Asafoetida also popular as food of the devils, devil’s dung, javoneh-i badian, hing, hengu, inguva, kayam and ting, has been use for centuries around the world for its perceived health benefits. It is sometimes use to harmonize sweet, sour, salty, and spicy components in food. Asafoetida has been good source of antioxidants.
Asafoetida (हींग in hindi) is the dried latex exude from the rhizomeor tap root of several species of Ferula. They are part of the celery family, Umbelliferae. The species are native to the deserts of Iran and mountains of Afghanistan where substantial amounts are grown. The common modern name for the plant in Iran and Afghanistan, is “badian”, meaning: “that of gas or wind”, due to its use to relieve stomach gas.
Asafoetida has been use in traditional medicine for centuries. For example, in Ayurvedic medicine, hing is use to aid digestion and gas, as well as treat bronchitis and kidney stones. While during the Middle Ages, the dried gum was sometimes worn around the neck to help ward off infection and disease. Asafoetida is observe to be a natural blood thinner and may help in lowering blood pressure levels and also helps by alleviating the menstrual pain and cramps in the lower abdomen and back.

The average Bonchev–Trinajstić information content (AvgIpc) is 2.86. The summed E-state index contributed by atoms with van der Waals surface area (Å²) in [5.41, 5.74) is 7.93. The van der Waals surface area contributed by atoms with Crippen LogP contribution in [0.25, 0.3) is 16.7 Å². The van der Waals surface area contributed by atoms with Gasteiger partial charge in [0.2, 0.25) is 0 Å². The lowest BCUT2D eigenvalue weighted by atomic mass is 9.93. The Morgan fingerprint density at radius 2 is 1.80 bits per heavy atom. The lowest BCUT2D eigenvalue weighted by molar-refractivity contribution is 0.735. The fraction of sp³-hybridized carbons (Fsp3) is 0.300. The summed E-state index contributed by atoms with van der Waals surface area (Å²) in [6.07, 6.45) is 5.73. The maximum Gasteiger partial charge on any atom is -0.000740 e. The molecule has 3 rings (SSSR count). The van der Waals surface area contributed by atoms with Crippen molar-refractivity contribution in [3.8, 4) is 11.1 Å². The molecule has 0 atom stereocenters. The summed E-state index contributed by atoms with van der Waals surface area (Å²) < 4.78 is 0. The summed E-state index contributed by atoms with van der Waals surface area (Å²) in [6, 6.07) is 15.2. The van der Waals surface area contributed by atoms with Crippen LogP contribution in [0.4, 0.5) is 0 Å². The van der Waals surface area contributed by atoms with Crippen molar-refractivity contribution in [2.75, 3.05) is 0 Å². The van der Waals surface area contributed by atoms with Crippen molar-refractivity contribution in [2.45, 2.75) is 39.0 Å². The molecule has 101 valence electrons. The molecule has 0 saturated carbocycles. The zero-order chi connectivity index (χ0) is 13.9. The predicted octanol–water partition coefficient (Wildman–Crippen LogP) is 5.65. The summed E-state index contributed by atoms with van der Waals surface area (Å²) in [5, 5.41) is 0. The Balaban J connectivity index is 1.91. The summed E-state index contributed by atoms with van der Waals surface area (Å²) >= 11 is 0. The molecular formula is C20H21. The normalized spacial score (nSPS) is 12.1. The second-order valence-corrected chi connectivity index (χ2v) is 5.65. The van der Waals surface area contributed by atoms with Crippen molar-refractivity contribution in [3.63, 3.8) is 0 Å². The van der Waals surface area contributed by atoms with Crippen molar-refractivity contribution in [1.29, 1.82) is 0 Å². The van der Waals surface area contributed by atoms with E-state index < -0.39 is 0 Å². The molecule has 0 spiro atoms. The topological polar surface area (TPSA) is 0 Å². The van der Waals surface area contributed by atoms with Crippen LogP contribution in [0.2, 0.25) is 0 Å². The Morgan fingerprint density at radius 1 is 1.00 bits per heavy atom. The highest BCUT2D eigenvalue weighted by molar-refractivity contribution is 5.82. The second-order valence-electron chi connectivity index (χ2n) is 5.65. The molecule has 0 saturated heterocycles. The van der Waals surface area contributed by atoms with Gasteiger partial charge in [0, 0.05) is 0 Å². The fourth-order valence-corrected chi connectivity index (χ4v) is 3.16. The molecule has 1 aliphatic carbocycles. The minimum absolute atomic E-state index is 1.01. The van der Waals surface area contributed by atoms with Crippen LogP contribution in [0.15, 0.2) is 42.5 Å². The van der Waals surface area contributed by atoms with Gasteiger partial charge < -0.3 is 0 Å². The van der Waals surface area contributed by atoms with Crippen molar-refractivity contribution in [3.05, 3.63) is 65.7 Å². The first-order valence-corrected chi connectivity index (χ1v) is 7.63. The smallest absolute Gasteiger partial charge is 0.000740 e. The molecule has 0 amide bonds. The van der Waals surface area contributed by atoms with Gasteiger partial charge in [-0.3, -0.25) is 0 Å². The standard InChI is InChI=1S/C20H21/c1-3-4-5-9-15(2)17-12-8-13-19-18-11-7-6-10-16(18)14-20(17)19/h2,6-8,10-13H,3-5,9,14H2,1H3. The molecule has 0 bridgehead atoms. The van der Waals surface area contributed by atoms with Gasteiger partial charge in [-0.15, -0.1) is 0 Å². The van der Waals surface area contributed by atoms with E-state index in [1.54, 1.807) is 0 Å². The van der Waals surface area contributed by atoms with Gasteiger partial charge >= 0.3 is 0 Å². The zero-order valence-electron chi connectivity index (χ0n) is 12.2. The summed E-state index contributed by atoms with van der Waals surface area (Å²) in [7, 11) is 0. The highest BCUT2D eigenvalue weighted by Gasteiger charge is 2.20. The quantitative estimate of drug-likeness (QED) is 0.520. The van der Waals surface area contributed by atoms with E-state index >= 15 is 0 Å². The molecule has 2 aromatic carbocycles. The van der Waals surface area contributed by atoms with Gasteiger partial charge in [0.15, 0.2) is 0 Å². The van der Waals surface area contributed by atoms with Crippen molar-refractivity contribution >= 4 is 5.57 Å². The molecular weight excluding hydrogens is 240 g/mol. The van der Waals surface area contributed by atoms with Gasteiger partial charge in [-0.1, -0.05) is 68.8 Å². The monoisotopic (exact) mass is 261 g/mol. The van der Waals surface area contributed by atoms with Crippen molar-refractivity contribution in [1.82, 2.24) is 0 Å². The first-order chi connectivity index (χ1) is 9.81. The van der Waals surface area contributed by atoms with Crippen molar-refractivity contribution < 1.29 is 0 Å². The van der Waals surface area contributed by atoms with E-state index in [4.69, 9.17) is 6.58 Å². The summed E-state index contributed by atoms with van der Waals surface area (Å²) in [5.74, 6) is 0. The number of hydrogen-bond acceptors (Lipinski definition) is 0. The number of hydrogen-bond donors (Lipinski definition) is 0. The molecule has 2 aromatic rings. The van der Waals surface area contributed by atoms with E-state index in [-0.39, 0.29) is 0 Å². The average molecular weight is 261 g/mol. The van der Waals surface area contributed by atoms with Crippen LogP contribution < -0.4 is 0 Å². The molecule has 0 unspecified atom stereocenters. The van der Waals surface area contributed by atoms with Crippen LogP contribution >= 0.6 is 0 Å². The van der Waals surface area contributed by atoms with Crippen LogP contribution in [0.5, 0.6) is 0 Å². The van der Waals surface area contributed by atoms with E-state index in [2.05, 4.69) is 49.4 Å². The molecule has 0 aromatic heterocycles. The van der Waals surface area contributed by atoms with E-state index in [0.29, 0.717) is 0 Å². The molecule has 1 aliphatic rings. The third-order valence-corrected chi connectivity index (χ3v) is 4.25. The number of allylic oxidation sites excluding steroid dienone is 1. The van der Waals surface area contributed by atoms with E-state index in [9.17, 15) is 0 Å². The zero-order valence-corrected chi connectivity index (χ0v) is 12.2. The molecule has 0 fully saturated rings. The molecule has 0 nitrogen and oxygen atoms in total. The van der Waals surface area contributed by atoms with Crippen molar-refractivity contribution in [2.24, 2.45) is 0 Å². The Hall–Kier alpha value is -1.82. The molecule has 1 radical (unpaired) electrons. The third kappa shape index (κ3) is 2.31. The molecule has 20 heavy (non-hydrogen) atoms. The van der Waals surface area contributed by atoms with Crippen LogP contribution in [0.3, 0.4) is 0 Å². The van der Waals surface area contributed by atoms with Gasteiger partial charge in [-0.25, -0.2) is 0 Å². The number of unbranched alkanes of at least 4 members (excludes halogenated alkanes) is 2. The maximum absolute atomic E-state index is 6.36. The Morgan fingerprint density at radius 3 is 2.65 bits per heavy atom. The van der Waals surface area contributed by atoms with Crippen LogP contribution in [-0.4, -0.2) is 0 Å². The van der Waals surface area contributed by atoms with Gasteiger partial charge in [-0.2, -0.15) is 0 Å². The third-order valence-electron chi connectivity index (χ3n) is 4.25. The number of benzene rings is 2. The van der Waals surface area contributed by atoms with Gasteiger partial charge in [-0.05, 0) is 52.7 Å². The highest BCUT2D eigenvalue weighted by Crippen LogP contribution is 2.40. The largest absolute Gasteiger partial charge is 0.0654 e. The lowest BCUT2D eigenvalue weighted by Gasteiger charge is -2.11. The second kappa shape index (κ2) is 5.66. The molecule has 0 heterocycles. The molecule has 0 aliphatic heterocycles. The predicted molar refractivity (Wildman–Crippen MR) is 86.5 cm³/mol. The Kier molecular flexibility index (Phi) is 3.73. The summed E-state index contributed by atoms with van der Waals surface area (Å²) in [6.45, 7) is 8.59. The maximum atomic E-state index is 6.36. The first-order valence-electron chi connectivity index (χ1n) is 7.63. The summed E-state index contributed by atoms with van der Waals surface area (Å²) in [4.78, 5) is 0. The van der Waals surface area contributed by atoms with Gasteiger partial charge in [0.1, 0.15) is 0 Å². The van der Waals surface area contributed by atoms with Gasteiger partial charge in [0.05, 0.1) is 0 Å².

Hing may also help in relieving respiratory disorders like asthma, bronchitis, dry cough, et al due to its anti-inflammatory, anti-viral and antibiotic effects. It also helps in relieving chest congestion and releasing phlegm. All you need to do is to prepare a paste using asafoetida and water and apply on your chest. You can also mix asafoetida and dry ginger powder along with some honey. Consume this mixture to get relief from respiratory issues.
Asafoetida or hing has a pungent smell, lending it the trivial name of stinking gum. But in cooked dishes it delivers a smooth flavour reminiscent of leeks or other onion relatives. The odor dissipates upon cooking. This spice is use as a digestive aid, in food as a condiment, and in pickling. It plays a critical flavoring role in Indian vegetarian cuisine by acting as a savory enhancer. Used along with turmeric, it is a standard component of lentil curries. Such as dal, chickpea curries, and vegetable dishes, especially those based on potato and cauliflower.
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